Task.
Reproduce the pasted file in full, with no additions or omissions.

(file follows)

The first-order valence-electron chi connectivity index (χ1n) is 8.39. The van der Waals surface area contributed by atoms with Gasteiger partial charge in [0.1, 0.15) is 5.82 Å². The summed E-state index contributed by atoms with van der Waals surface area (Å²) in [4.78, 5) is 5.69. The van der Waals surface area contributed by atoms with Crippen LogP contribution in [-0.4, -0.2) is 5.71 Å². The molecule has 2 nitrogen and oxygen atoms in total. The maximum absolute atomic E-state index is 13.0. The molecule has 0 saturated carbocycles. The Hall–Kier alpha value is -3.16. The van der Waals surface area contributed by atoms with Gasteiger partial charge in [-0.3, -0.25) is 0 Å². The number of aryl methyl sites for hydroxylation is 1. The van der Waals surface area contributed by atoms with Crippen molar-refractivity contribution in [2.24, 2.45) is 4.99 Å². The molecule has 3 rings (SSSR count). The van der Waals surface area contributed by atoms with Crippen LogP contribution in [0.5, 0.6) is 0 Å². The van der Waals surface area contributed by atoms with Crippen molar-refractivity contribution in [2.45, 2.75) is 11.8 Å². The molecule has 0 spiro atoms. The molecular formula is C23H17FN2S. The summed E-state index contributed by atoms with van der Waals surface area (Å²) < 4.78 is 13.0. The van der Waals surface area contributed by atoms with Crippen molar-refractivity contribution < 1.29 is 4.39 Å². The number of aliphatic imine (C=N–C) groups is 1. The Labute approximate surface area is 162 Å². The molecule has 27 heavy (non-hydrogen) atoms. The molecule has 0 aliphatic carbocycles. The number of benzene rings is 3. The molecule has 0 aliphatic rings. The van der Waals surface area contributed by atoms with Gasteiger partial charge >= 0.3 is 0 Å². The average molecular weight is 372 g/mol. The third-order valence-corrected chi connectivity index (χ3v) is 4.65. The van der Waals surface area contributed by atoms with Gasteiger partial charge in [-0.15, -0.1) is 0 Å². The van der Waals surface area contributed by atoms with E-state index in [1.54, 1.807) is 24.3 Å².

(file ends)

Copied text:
The first-order valence-electron chi connectivity index (χ1n) is 8.39. The van der Waals surface area contributed by atoms with Gasteiger partial charge in [0.1, 0.15) is 5.82 Å². The summed E-state index contributed by atoms with van der Waals surface area (Å²) in [4.78, 5) is 5.69. The van der Waals surface area contributed by atoms with Crippen LogP contribution in [-0.4, -0.2) is 5.71 Å². The molecule has 2 nitrogen and oxygen atoms in total. The maximum absolute atomic E-state index is 13.0. The molecule has 0 saturated carbocycles. The Hall–Kier alpha value is -3.16. The van der Waals surface area contributed by atoms with Gasteiger partial charge in [-0.3, -0.25) is 0 Å². The number of aryl methyl sites for hydroxylation is 1. The van der Waals surface area contributed by atoms with Crippen molar-refractivity contribution in [2.24, 2.45) is 4.99 Å². The molecule has 3 rings (SSSR count). The van der Waals surface area contributed by atoms with Crippen LogP contribution in [0.5, 0.6) is 0 Å². The van der Waals surface area contributed by atoms with Crippen molar-refractivity contribution in [2.45, 2.75) is 11.8 Å². The molecule has 0 spiro atoms. The molecular formula is C23H17FN2S. The summed E-state index contributed by atoms with van der Waals surface area (Å²) < 4.78 is 13.0. The van der Waals surface area contributed by atoms with Crippen molar-refractivity contribution < 1.29 is 4.39 Å². The number of aliphatic imine (C=N–C) groups is 1. The Labute approximate surface area is 162 Å². The molecule has 27 heavy (non-hydrogen) atoms. The molecule has 0 aliphatic carbocycles. The number of benzene rings is 3. The molecule has 0 aliphatic rings. The van der Waals surface area contributed by atoms with Gasteiger partial charge >= 0.3 is 0 Å². The average molecular weight is 372 g/mol. The third-order valence-corrected chi connectivity index (χ3v) is 4.65. The van der Waals surface area contributed by atoms with Gasteiger partial charge in [-0.15, -0.1) is 0 Å². The van der Waals surface area contributed by atoms with E-state index in [1.54, 1.807) is 24.3 Å².